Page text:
# What is the difference between i = i + 1 and i += 1 in a 'for' loop?

I found out a curious thing today and was wondering if somebody could shed some light into what the difference is here?

import numpy as np

A = np.arange(12).reshape(4,3)
for a in A:
a = a + 1

B = np.arange(12).reshape(4,3)
for b in B:
b += 1

After running each for loop, A has not changed, but B has had one added to each element. I actually use the B version to write to a initialized NumPy array within a for loop.

The difference is that one modifies the data-structure itself (in-place operation) b += 1 while the other just reassigns the variable a = a + 1.

Just for completeness:

x += y is not always doing an in-place operation, there are (at least) three exceptions:

• If x doesn't implement an __iadd__ method then the x += y statement is just a shorthand for x = x + y. This would be the case if x was something like an int.

• If __iadd__ returns NotImplemented, Python falls back to x = x + y.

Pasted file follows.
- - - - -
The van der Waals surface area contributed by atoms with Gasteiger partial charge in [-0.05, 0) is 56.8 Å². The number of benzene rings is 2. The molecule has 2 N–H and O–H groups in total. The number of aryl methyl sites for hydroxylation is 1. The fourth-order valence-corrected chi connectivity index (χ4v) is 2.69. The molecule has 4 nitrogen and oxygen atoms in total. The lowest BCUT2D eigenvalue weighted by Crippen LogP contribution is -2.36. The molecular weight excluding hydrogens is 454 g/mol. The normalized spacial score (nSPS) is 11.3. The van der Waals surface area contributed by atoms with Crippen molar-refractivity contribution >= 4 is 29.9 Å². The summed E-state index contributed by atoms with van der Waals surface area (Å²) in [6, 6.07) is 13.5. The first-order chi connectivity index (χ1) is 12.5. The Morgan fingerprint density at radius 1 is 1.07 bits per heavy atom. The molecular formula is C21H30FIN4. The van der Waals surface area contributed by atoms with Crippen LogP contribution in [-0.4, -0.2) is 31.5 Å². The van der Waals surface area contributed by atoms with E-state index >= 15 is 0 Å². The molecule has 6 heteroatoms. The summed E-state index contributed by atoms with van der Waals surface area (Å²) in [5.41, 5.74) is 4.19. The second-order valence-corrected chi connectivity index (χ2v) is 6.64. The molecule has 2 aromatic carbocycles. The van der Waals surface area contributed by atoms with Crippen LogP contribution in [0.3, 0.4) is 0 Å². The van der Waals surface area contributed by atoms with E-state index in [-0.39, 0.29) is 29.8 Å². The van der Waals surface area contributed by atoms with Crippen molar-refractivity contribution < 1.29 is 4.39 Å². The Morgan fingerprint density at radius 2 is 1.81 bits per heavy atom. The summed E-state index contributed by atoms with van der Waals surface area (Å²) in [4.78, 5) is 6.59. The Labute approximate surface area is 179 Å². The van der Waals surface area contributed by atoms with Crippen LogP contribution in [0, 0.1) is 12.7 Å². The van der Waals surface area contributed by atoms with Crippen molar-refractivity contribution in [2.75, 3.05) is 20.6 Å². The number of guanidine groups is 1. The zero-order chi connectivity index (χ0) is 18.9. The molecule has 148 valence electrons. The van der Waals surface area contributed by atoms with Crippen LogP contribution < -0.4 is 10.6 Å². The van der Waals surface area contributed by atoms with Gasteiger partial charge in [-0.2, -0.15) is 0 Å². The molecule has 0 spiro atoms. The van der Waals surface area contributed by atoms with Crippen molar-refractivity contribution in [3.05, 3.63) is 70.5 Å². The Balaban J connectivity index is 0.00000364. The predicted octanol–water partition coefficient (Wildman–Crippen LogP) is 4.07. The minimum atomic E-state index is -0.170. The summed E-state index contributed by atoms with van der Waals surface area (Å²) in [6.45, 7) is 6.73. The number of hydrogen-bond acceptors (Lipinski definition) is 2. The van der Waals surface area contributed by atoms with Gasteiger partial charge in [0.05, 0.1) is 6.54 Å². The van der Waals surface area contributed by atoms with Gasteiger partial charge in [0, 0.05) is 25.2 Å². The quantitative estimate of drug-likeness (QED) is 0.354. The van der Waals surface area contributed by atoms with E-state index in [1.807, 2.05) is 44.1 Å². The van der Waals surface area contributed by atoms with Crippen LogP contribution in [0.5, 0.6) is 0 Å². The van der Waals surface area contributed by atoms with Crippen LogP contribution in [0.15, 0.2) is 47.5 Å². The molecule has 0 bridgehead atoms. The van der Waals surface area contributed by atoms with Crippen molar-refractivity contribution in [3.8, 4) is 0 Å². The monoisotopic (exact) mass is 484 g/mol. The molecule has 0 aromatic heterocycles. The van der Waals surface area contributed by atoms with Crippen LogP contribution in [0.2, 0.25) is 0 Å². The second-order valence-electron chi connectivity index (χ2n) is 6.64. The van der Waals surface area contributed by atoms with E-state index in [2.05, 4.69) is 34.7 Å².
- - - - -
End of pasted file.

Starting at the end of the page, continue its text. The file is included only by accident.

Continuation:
• The __iadd__ method could theoretically be implemented to not work in place. It'd be really weird to do that, though.

As it happens your bs are numpy.ndarrays which implements __iadd__ and return itself so your second loop modifies the original array in-place.

You can read more on this in the Python documentation of "Emulating Numeric Types".

These [__i*__] methods are called to implement the augmented arithmetic assignments (+=, -=, *=, @=, /=, //=, %=, **=, <<=, >>=, &=, ^=, |=). These methods should attempt to do the operation in-place (modifying self) and return the result (which could be, but does not have to be, self). If a specific method is not defined, the augmented assignment falls back to the normal methods. For instance, if x is an instance of a class with an __iadd__() method, x += y is equivalent to x = x.__iadd__(y) . Otherwise, x.__add__(y) and y.__radd__(x) are considered, as with the evaluation of x + y. In certain situations, augmented assignment can result in unexpected errors (see Why does a_tuple[i] += ["item"] raise an exception when the addition works?), but this behavior is in fact part of the data model.

From: stackoverflow.com/q/41446833

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